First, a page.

Category Archives: depression

I’m doing ok!

3 months of sober life!

Not going to say much other than thanks to all of you who over the past 3 months commented and liked and supported and are just plain amazing! It isn’t easy and some days just feel like the pits. BUT it’s (close eyes if you don’t like bad language) fucking fantastic to be in this position right now. I would not and never want to be anywhere else!!!

Thank you all

Love Claire xxx

Fade to grey

Earlier today I read a post by Ashley at mentalhealthathome.org focusing on major depression and the impact it can have on someone’s day to day living. It’s a beautifully brave post, honestly expressing her experiences. Ashley’s words led to a moment of personal reflection and I wanted to share how ‘depression’ felt for me.

At its worst my depression probably lasted a year, maybe two, with a brief reprieve in the middle. It didn’t feel like I’d imagined depression was supposed to feel. Yep, I was a person that ‘judged’ depression. I’m ashamed to admit it but as they say, ignorance (although stupid) can be bliss. As Ashley describes, depression is not just about feeling ‘sad’. It’s so much more and affects individuals differently. I was unaware that the awful, soul destroying feelings I was experiencing were all part of the label ‘depression’.

For me, by far the worst aspect was the complete disengagement and disinterest in life. All colour gone, not even black and white. Just grey. No spark, no pleasure, not even a flutter of excitement. Added to the this was the debilitating feeling of not giving a shit. About anything or anyone. Seriously, even writing that down makes my chest tighten and triggers an overwhelming urge to go hug my boys. I was no longer there, I had disappeared.

Ashley lives daily with that feeling and talks about dealing with the grief of maybe never finding that person again. I am currently not depressed and I definitely have all the colour back in my life. That being said, I am not the person I was. She has also gone, as Ashley’s old self did, never to return. I am not sad about that. I like who I am now. Depression has changed me, for the better I think. I have a greater understanding of others and a compassion that wasn’t there before. I thank the universe on a daily basis that I feel well and I hope I never stop appreciating rainbows in all their colourful glory.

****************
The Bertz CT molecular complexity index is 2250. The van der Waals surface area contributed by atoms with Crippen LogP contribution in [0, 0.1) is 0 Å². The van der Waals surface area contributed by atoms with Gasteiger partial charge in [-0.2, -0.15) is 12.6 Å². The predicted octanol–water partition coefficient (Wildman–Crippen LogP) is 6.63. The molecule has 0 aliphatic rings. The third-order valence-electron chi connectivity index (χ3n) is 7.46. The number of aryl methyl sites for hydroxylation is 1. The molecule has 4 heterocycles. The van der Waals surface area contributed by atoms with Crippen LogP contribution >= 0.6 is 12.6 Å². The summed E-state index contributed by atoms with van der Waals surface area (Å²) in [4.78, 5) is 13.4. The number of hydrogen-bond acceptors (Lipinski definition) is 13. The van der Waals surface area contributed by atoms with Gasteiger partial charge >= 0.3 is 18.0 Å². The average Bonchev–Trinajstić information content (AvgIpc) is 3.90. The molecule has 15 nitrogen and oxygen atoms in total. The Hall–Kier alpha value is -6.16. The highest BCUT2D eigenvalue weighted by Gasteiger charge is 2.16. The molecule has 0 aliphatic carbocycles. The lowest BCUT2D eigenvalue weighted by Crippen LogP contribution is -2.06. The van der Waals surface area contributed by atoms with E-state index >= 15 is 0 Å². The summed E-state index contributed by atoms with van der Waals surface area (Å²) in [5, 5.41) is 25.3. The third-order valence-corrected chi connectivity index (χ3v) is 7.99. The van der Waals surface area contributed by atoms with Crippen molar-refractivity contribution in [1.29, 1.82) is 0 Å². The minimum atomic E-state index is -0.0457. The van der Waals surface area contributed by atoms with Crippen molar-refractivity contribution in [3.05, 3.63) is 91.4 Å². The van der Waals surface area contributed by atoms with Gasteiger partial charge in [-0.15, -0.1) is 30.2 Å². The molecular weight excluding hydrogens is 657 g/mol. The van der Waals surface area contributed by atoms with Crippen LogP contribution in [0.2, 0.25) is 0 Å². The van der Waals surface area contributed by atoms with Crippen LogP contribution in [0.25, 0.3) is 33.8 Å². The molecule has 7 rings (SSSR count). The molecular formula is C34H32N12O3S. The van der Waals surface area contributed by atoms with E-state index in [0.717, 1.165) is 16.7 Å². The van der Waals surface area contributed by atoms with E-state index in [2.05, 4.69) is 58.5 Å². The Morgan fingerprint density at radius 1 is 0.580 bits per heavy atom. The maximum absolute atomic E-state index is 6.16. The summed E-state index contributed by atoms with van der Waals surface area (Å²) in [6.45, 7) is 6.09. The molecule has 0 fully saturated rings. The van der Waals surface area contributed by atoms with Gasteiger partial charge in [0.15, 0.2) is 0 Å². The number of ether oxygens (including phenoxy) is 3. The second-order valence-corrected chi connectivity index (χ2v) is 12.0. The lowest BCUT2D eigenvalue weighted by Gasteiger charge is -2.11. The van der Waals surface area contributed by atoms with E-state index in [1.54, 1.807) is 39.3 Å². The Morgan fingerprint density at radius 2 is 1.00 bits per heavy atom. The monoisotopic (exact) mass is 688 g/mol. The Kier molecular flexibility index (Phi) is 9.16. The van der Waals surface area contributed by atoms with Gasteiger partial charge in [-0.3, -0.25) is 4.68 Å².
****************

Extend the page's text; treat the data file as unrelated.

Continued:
Claire xx

Can I be an Avenger now?

It’s Friday and after a lot of soul searching and navel gazing at the end of last week and beginning of this one I am delighted to say, I feel pretty darn fabulous tonight.

I have had a great few days. Nothing to mention specifically. I just find myself appreciating the really important people in my life. I am also no longer grieving for those people I have had to leave behind. In fact on Wednesday I was able to engage with a work colleague after over a year of a ‘difficult’ relationship and stand up for myself in a calm and considered manner. I didn’t try to impress, cajole, ‘win’ him over and I didn’t get upset, angry or take his remarks personally. I felt like I had some form of invisible protection, a shield that ensured barbed or suggestive comments bounced off. I stood back, processed, said what I needed to and left politely. HUGE step for me.

I have to admit. This shield, cloak, bubble (not sure how to name it!) of protection is existing more and more for me. Don’t worry, it isn’t a barrier I put up. It momentarily deflects situations and comments. It allows me breathing space to think about how I feel. It’s only a split second but boy does it help! It provides me with resilience and reduces my vulnerability.

Where has it come from? It certainly wasn’t there a few months back and hasn’t been there for a number of years. I’m not even sure I’ve ever held it in my possession. Not as it is at this moment. Is that sobriety? Is it knowing that the company I now keep value and love me? Is it the support and kindness I have received from the community on this blog? Is it one very special person who has helped me see I’m worth so much more than I thought or could believe? Likely it’s all of it and it all mixes together in one big pot to create strength and build self esteem.